Why should I have my water tested?
Public water systems are required by state and federal regulations to routinely monitor their drinking water for microbiological contaminants. However, owners of private sources, such as backyard wells, are responsible to ensure their own safe drinking water supply. When a new well is established, the Virginia Department of Health (VDOH) requires that the water be proven safe for drinking before the well can be put into routine usage. In the case of property exchange in the state of Virginia, the VDOH and often the lending institution require that a water test be performed before closing is completed.
How do I have my water tested?
The standard analysis for bacteria in water is called a "total coliform" test. Ask your agent to recommend a local certified laboratory capable of performing the total coliform test. Contact the laboratory for sample containers, instructions on sample collection, and sample submission.
Why do I need to use the lab sample container?
The lab will provide you with a container that has been properly sterilized. Samples must be submitted in sterile containers to ensure that any positive results are not due to the use of a contaminated sample container.
What are total coliform bacteria?
Total coliforms are a group of closely related bacteria commonly found in the intestinal tract of humans and animals. The presence of coliform bacteria in drinking water can indicate that the water has been contaminated by human or animal waste. Coliforms generally do not cause disease; however, other organisms found in human and animal waste may cause diseases such as dysentery, gastroenteritis, cholera, typhoid, and hepatitis.
Why test for coliforms instead of the disease-causing organisms?
Tests for the specific disease-causing bacteria are very expensive and time consuming, while the test for the coliform group of bacteria is relatively simple and inexpensive. In this test, the coliforms are used as indicator organisms for the more harmful bacteria.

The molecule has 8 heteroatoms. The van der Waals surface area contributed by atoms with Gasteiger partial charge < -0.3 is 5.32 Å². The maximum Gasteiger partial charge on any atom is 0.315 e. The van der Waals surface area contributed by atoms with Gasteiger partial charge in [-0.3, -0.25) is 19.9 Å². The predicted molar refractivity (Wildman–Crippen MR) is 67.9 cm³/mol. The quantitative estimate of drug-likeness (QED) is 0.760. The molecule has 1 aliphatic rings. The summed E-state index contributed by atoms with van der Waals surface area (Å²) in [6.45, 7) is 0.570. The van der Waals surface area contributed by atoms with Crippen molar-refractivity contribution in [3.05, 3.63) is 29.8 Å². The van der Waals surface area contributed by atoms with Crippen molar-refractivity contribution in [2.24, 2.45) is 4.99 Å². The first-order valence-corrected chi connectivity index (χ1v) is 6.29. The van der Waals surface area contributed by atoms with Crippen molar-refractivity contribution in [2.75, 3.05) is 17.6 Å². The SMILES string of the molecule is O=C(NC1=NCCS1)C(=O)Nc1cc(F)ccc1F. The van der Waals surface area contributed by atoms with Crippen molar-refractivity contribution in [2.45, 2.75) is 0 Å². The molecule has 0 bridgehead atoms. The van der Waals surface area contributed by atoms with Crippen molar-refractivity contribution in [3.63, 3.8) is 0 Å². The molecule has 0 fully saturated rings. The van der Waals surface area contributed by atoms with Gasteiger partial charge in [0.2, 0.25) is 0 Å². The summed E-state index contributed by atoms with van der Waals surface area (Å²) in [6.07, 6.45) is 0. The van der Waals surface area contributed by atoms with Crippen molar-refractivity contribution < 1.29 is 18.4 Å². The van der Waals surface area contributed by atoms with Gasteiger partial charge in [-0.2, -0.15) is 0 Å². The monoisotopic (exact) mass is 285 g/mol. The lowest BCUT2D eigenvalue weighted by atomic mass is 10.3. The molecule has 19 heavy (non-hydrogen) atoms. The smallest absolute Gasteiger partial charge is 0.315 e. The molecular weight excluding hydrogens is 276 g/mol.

How does the bacteria get into my water?
Newly constructed wells are made with pipes and other materials that usually lie on the ground in open areas and in non-sterile conditions prior to being used in construction. Therefore, new wells should be disinfected by chlorine before a bacteria test is run. The chlorine will contact the well casing and pass through the pipes, eliminating any bacteria that has accumulated during construction.
A change in the system, such as the addition of a bathroom, repair of a broken pipe or repair of a pump may also expose the system to bacteria.
A cracked well cap or a well cap that has been removed for a period of time may allow entry of soil or surface water that is contaminated with bacteria.
A well that has been unused for a long period of time may allow accumulation of bacteria in the pipes.
Flooding or heavy rains may also allow bacteria to enter the well.
What do I do if my water tested positive for coliform bacteria?
The well should be disinfected by chlorination using common household bleach or calcium hypochlorite (pool chlorine). Your laboratory will supply you with instructions for this relatively simple procedure. If any of the conditions exist as described above, it is best to perform the disinfection prior to submitting a sample for analysis.
What if I chlorinated my well and the sample still tested positive?
Talk to the laboratory representative about the steps you performed for chlorination to ensure that everything was done correctly, and that the correct amount of chlorine was used. Review the steps of sample collection to confirm that aseptic technique was used.
The amount of bacteria present in new wells immediately following construction may be very high. These new wells may require more than one chlorination treatment to eliminate all of the bacteria.
Common household bleach will be effective for the majority of wells requiring disinfection. For unusually deep wells, or wells suspected of having a high level of contamination, the use of calcium hypochlorite (pool chlorine at 70%) may prove more successful.
If several unsuccessful attempts have been made at chlorination, it may be necessary to install a continuous disinfection system such as a chlorinator or ultra-violet light system. It is unlikely that the groundwater is contaminated, but the well, if improperly constructed, may be funneling contaminants from surface water down into the groundwater.
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